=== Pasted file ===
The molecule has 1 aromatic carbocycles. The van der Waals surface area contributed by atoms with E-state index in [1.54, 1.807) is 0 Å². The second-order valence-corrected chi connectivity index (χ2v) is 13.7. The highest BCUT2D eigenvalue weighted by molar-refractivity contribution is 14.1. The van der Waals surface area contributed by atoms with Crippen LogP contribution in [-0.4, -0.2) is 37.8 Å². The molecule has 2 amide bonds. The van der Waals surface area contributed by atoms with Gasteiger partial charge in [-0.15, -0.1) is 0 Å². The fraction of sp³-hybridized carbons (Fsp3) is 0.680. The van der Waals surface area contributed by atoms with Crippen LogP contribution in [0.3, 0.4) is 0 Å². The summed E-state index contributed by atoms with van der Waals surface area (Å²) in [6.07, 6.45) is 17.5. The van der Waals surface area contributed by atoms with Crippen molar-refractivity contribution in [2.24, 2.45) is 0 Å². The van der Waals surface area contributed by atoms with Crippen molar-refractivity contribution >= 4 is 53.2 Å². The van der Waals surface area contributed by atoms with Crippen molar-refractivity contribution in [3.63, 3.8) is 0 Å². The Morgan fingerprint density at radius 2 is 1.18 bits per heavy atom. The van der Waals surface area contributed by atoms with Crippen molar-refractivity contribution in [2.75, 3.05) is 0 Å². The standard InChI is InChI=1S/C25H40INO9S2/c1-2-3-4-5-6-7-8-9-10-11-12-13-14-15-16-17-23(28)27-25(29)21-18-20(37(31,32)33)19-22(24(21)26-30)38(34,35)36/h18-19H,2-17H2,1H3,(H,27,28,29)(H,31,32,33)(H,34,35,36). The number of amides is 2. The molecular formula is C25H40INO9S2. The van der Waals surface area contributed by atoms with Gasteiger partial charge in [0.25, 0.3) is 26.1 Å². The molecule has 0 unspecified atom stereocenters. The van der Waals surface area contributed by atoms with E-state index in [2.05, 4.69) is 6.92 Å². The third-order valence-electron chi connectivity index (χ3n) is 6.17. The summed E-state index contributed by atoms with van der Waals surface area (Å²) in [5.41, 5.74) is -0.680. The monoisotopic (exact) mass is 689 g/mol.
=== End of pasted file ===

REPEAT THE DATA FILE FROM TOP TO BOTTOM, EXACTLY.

The molecule has 1 aromatic carbocycles. The van der Waals surface area contributed by atoms with E-state index in [1.54, 1.807) is 0 Å². The second-order valence-corrected chi connectivity index (χ2v) is 13.7. The highest BCUT2D eigenvalue weighted by molar-refractivity contribution is 14.1. The van der Waals surface area contributed by atoms with Crippen LogP contribution in [-0.4, -0.2) is 37.8 Å². The molecule has 2 amide bonds. The van der Waals surface area contributed by atoms with Gasteiger partial charge in [-0.15, -0.1) is 0 Å². The fraction of sp³-hybridized carbons (Fsp3) is 0.680. The van der Waals surface area contributed by atoms with Crippen LogP contribution in [0.3, 0.4) is 0 Å². The summed E-state index contributed by atoms with van der Waals surface area (Å²) in [6.07, 6.45) is 17.5. The van der Waals surface area contributed by atoms with Crippen molar-refractivity contribution in [2.24, 2.45) is 0 Å². The van der Waals surface area contributed by atoms with Crippen molar-refractivity contribution >= 4 is 53.2 Å². The van der Waals surface area contributed by atoms with Crippen molar-refractivity contribution in [3.63, 3.8) is 0 Å². The Morgan fingerprint density at radius 2 is 1.18 bits per heavy atom. The van der Waals surface area contributed by atoms with Crippen molar-refractivity contribution in [2.75, 3.05) is 0 Å². The standard InChI is InChI=1S/C25H40INO9S2/c1-2-3-4-5-6-7-8-9-10-11-12-13-14-15-16-17-23(28)27-25(29)21-18-20(37(31,32)33)19-22(24(21)26-30)38(34,35)36/h18-19H,2-17H2,1H3,(H,27,28,29)(H,31,32,33)(H,34,35,36). The number of amides is 2. The molecular formula is C25H40INO9S2. The van der Waals surface area contributed by atoms with Gasteiger partial charge in [0.25, 0.3) is 26.1 Å². The molecule has 0 unspecified atom stereocenters. The van der Waals surface area contributed by atoms with E-state index in [2.05, 4.69) is 6.92 Å². The third-order valence-electron chi connectivity index (χ3n) is 6.17. The summed E-state index contributed by atoms with van der Waals surface area (Å²) in [5.41, 5.74) is -0.680. The monoisotopic (exact) mass is 689 g/mol.